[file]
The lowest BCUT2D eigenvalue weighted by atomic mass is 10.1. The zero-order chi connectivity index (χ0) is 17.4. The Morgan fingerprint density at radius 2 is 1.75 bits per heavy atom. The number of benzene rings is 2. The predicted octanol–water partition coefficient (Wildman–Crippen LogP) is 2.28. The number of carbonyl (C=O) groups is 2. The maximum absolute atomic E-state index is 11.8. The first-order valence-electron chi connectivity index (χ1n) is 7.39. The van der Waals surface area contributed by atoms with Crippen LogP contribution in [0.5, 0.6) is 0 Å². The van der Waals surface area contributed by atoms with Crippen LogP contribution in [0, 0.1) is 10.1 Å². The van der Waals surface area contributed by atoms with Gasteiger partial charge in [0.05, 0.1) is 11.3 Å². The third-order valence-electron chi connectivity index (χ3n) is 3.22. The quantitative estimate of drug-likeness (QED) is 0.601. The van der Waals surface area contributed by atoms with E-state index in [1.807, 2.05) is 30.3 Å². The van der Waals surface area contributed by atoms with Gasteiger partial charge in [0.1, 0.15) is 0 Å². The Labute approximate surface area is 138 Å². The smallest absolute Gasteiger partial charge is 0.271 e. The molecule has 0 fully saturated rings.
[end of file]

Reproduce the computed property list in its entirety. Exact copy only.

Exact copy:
The lowest BCUT2D eigenvalue weighted by atomic mass is 10.1. The zero-order chi connectivity index (χ0) is 17.4. The Morgan fingerprint density at radius 2 is 1.75 bits per heavy atom. The number of benzene rings is 2. The predicted octanol–water partition coefficient (Wildman–Crippen LogP) is 2.28. The number of carbonyl (C=O) groups is 2. The maximum absolute atomic E-state index is 11.8. The first-order valence-electron chi connectivity index (χ1n) is 7.39. The van der Waals surface area contributed by atoms with Crippen LogP contribution in [0.5, 0.6) is 0 Å². The van der Waals surface area contributed by atoms with Crippen LogP contribution in [0, 0.1) is 10.1 Å². The van der Waals surface area contributed by atoms with Gasteiger partial charge in [0.05, 0.1) is 11.3 Å². The third-order valence-electron chi connectivity index (χ3n) is 3.22. The quantitative estimate of drug-likeness (QED) is 0.601. The van der Waals surface area contributed by atoms with E-state index in [1.807, 2.05) is 30.3 Å². The van der Waals surface area contributed by atoms with Gasteiger partial charge in [0.1, 0.15) is 0 Å². The Labute approximate surface area is 138 Å². The smallest absolute Gasteiger partial charge is 0.271 e. The molecule has 0 fully saturated rings.